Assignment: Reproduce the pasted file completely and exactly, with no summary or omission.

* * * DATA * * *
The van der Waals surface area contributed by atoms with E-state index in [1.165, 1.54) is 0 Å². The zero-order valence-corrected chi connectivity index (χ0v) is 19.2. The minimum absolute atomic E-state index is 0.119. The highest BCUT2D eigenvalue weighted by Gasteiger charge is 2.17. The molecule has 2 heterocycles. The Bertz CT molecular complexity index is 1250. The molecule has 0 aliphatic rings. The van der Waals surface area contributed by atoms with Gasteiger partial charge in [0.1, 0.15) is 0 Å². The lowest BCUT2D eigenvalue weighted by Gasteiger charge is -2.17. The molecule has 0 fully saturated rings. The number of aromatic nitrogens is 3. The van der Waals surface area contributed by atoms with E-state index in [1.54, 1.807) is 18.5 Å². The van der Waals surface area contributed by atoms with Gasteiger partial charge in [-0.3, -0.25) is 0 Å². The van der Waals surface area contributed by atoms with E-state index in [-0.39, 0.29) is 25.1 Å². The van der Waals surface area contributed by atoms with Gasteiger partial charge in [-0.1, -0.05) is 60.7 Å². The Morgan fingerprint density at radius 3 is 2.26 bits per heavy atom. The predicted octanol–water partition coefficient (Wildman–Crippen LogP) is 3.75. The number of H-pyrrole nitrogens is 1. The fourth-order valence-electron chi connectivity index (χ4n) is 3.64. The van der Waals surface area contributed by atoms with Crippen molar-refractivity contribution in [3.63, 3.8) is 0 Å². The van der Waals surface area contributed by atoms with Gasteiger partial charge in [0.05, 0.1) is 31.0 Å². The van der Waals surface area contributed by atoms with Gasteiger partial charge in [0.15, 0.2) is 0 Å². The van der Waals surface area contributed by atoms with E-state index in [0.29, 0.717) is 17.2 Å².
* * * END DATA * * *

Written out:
The van der Waals surface area contributed by atoms with E-state index in [1.165, 1.54) is 0 Å². The zero-order valence-corrected chi connectivity index (χ0v) is 19.2. The minimum absolute atomic E-state index is 0.119. The highest BCUT2D eigenvalue weighted by Gasteiger charge is 2.17. The molecule has 2 heterocycles. The Bertz CT molecular complexity index is 1250. The molecule has 0 aliphatic rings. The van der Waals surface area contributed by atoms with Gasteiger partial charge in [0.1, 0.15) is 0 Å². The lowest BCUT2D eigenvalue weighted by Gasteiger charge is -2.17. The molecule has 0 fully saturated rings. The number of aromatic nitrogens is 3. The van der Waals surface area contributed by atoms with E-state index in [1.54, 1.807) is 18.5 Å². The van der Waals surface area contributed by atoms with Gasteiger partial charge in [-0.3, -0.25) is 0 Å². The van der Waals surface area contributed by atoms with E-state index in [-0.39, 0.29) is 25.1 Å². The van der Waals surface area contributed by atoms with Gasteiger partial charge in [-0.1, -0.05) is 60.7 Å². The Morgan fingerprint density at radius 3 is 2.26 bits per heavy atom. The predicted octanol–water partition coefficient (Wildman–Crippen LogP) is 3.75. The number of H-pyrrole nitrogens is 1. The fourth-order valence-electron chi connectivity index (χ4n) is 3.64. The van der Waals surface area contributed by atoms with Crippen molar-refractivity contribution in [3.63, 3.8) is 0 Å². The van der Waals surface area contributed by atoms with Gasteiger partial charge in [0.05, 0.1) is 31.0 Å². The van der Waals surface area contributed by atoms with Gasteiger partial charge in [0.15, 0.2) is 0 Å². The van der Waals surface area contributed by atoms with E-state index in [0.29, 0.717) is 17.2 Å².